thewonderwomenofeducation

22 Mar The Wonder Women of Education

The 19th century witnessed a radical change in the perception of women in education, a change that lead to a rise in job opportunities for women and girls across the world. The 1800’s saw women play key roles in education and it paved the way for more women to foray into various levels of the industry. Let’s have a look at some of the exemplary women who’ve contributed to education and the society as a whole.

Maria Montessori (1870 – 1952)

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Source: bermudamontessori.com

Maria Tecla Artemesia Montessori was an Italian physician and educator best known for her study of scientific pedagogy and the philosophy of education that bears her name: Montessori. Her educational method is in use today in some public and private schools throughout the world. These institutions are known as Montessori schools and specialize in using Maria Montessori’s methods of teaching during the early learning stages of a child.

The Montessori Approach is a system of teaching where the aim is to instill self-motivation among the children. They are encouraged to move freely through individualized instruction and physical exercises, accompanied by a special emphasis on the training of the senses and the early development of reading and writing skills.

Mary Jane McLeod Bethune (1875 – 1955)

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Source: richesmi.cah.ucf.edu

Mary Jane McLeod Bethune was an American educator and stateswoman. She was also a philanthropist, humanitarian and civil rights activist, renowned for starting a private school for African-American students in Daytona Beach, Florida. She attracted the attention of many individuals who contributed their time and money to her project and aided the development of the academic school to a college, the Bethune-Cookman University.

She also was appointed as a national adviser to President Franklin D. Roosevelt as part of, what was known as, his Black Cabinet. She was known as “The First Lady of The Struggle” because of her commitment to gain better lives for African Americans.

Helen Keller (1880 – 1968)

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Source: huffingtonpost.com

American educator Helen Keller overcame the adversity of being blind and deaf to become one of 20th century’s leading humanitarians. In 1915, along with renowned city planner George Kessler, she co-founded Helen Keller International to combat the causes and consequences of blindness and malnutrition. In 1920, she helped found the American Civil Liberties Union. Nearly 100 years old, the American Civil Liberties Union (ACLU) is a nonpartisan, non-profit organization whose mission is “to defend and preserve the individual rights and liberties guaranteed to every person in this country by the Constitution and laws of the United States.”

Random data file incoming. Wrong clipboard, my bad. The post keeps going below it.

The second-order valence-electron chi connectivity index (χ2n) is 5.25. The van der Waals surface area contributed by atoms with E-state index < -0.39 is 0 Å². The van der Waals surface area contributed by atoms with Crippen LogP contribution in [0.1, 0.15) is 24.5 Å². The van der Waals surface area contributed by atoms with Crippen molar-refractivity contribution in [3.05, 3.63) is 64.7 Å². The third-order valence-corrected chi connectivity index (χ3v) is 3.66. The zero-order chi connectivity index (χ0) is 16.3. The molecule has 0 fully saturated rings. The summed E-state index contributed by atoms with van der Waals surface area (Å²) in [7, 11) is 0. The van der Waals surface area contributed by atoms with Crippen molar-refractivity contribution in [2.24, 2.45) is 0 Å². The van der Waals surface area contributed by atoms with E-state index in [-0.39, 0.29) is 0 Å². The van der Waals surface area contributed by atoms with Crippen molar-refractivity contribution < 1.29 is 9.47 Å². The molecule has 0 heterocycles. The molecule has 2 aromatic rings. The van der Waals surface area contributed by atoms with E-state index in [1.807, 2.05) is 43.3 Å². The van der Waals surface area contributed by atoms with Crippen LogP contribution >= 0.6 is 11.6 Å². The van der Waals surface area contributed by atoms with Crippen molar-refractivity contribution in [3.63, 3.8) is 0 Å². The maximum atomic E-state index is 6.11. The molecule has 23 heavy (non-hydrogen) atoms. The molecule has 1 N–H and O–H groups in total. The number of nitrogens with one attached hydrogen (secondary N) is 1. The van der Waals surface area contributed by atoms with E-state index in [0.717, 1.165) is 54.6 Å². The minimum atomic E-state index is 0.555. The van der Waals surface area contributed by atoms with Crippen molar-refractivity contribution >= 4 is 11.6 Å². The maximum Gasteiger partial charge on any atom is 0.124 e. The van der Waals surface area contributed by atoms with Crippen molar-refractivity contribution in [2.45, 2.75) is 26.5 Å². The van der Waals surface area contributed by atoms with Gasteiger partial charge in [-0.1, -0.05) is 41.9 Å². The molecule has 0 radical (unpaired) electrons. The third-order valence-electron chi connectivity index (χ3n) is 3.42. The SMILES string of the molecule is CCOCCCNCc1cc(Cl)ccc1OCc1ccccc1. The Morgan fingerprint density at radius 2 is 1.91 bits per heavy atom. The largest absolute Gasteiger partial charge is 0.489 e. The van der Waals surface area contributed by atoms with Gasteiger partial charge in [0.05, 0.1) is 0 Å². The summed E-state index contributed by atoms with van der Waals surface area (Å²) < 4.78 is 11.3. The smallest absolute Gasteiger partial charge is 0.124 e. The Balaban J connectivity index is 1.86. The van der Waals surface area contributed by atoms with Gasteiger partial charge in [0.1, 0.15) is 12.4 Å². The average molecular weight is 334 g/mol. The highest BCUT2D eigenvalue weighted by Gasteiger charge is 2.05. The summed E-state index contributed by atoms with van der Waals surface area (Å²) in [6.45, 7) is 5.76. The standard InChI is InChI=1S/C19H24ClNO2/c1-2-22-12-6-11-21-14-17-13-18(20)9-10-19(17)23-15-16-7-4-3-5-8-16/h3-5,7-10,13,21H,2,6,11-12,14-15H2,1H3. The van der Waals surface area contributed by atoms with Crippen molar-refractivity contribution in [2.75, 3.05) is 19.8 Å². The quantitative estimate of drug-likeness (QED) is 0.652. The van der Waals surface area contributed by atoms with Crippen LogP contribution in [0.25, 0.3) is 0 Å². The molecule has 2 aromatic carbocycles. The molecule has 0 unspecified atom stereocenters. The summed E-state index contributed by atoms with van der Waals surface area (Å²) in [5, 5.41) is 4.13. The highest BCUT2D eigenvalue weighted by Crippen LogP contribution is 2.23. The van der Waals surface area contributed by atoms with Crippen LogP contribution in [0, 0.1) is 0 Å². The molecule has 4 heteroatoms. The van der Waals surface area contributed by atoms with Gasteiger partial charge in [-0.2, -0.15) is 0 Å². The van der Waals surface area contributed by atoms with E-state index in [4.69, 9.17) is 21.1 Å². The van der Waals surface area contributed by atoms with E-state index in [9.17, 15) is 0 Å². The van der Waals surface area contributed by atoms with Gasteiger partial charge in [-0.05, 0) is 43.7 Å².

In her life, Keller mastered various techniques of communication, including touch-lip reading, Braille, speech, typing, sign language, and finger-spelling.

Gabriela Mistral (1889 – 1957)

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Source: latercera.com

This was the pseudonym of Lucila Godoy Alcayaga, a Chilean poet, diplomat, educator, and feminist. She was the first Latin American to receive the Nobel Prize in Literature in 1945 for her lyric poetry that was inspired by her vision and emotion. The poetry made her the symbol of struggle that the Latin American world underwent to reach their idealistic aspirations.

Roberta Bondar

robertabondar_speakers

Source: speakers.ca

Roberta Bondar is Canada’s first female astronaut and the first neurologist to travel into space. After more than a decade as NASA’s head of space medicine, she became a consultant and speaker in the communities of business, science, and medicine. She has received many honors including the Order of Canada, the Order of Ontario, the NASA Space Medal, over 22 honorary degrees and induction into the Canadian Medical Hall of Fame.

Ayesha Jalal

ayeshajalal_absolutepakistan

Source: absolutepakistan.com

Ayesha Jalal is a Pakistani-American historian who serves as the Mary Richardson Professor of History at Tufts University and was the recipient of the 1998 MacArthur Fellowship.

Born in Lahore, she studied at Wellesley College before moving to Trinity College, Cambridge, where she received her doctorate in 1983. She moved to Washington, D.C. in 1985, to work at the Woodrow Wilson Center and later moved to the Harvard Academy as a scholar. In 1999, she joined Tufts University as a tenured professor. A majority of her work deals with the creation of Muslim identities in modern South Asia.

Dr. Hayat Sindi

drhayatsindi_arabianbusiness

Source: arabianbusiness.com

This medical scientist was the first Saudi woman to be accepted at Cambridge University in the field of biotechnology. She was also the first woman from any of the Arab States in the Persian Gulf to complete a doctoral degree in the field. As one of the first female members of the Consultative Assembly of Saudi Arabia, she is the co-founder of Diagnostics For All, an NGO that works to provide medical care in remote and impoverished areas.

According to her, “a true scientist should focus on affordable simple solutions to reach everyone in the world.” She has been appointed as a UNESCO goodwill ambassador due to her work in promoting education, specifically for girls in the Middle East.

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